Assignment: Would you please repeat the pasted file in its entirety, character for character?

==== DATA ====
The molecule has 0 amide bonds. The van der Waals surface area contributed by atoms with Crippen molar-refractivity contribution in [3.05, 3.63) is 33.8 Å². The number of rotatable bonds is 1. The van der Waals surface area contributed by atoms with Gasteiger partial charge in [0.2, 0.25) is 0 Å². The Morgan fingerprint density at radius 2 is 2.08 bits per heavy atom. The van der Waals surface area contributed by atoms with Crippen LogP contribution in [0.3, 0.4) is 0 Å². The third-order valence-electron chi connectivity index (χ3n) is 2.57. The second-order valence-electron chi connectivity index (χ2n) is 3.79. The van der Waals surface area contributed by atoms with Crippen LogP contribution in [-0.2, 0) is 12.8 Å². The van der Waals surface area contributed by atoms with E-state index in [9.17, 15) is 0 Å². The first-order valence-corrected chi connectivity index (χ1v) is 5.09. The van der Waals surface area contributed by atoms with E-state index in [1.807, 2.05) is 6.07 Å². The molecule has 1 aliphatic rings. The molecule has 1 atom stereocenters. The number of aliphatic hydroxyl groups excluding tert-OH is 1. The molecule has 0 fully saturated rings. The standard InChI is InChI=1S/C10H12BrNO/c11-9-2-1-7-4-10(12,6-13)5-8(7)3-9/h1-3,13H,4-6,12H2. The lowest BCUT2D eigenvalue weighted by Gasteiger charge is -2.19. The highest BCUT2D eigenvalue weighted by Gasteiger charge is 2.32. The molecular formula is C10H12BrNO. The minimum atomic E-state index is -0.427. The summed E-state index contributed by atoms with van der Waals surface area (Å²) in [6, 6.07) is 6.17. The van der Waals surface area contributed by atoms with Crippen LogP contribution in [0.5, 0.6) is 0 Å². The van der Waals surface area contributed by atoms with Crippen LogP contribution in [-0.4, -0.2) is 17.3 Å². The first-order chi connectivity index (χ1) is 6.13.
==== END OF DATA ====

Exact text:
The molecule has 0 amide bonds. The van der Waals surface area contributed by atoms with Crippen molar-refractivity contribution in [3.05, 3.63) is 33.8 Å². The number of rotatable bonds is 1. The van der Waals surface area contributed by atoms with Gasteiger partial charge in [0.2, 0.25) is 0 Å². The Morgan fingerprint density at radius 2 is 2.08 bits per heavy atom. The van der Waals surface area contributed by atoms with Crippen LogP contribution in [0.3, 0.4) is 0 Å². The third-order valence-electron chi connectivity index (χ3n) is 2.57. The second-order valence-electron chi connectivity index (χ2n) is 3.79. The van der Waals surface area contributed by atoms with Crippen LogP contribution in [-0.2, 0) is 12.8 Å². The van der Waals surface area contributed by atoms with E-state index in [9.17, 15) is 0 Å². The first-order valence-corrected chi connectivity index (χ1v) is 5.09. The van der Waals surface area contributed by atoms with E-state index in [1.807, 2.05) is 6.07 Å². The molecule has 1 aliphatic rings. The molecule has 1 atom stereocenters. The number of aliphatic hydroxyl groups excluding tert-OH is 1. The molecule has 0 fully saturated rings. The standard InChI is InChI=1S/C10H12BrNO/c11-9-2-1-7-4-10(12,6-13)5-8(7)3-9/h1-3,13H,4-6,12H2. The lowest BCUT2D eigenvalue weighted by Gasteiger charge is -2.19. The highest BCUT2D eigenvalue weighted by Gasteiger charge is 2.32. The molecular formula is C10H12BrNO. The minimum atomic E-state index is -0.427. The summed E-state index contributed by atoms with van der Waals surface area (Å²) in [6, 6.07) is 6.17. The van der Waals surface area contributed by atoms with Crippen LogP contribution in [0.5, 0.6) is 0 Å². The van der Waals surface area contributed by atoms with Crippen LogP contribution in [-0.4, -0.2) is 17.3 Å². The first-order chi connectivity index (χ1) is 6.13.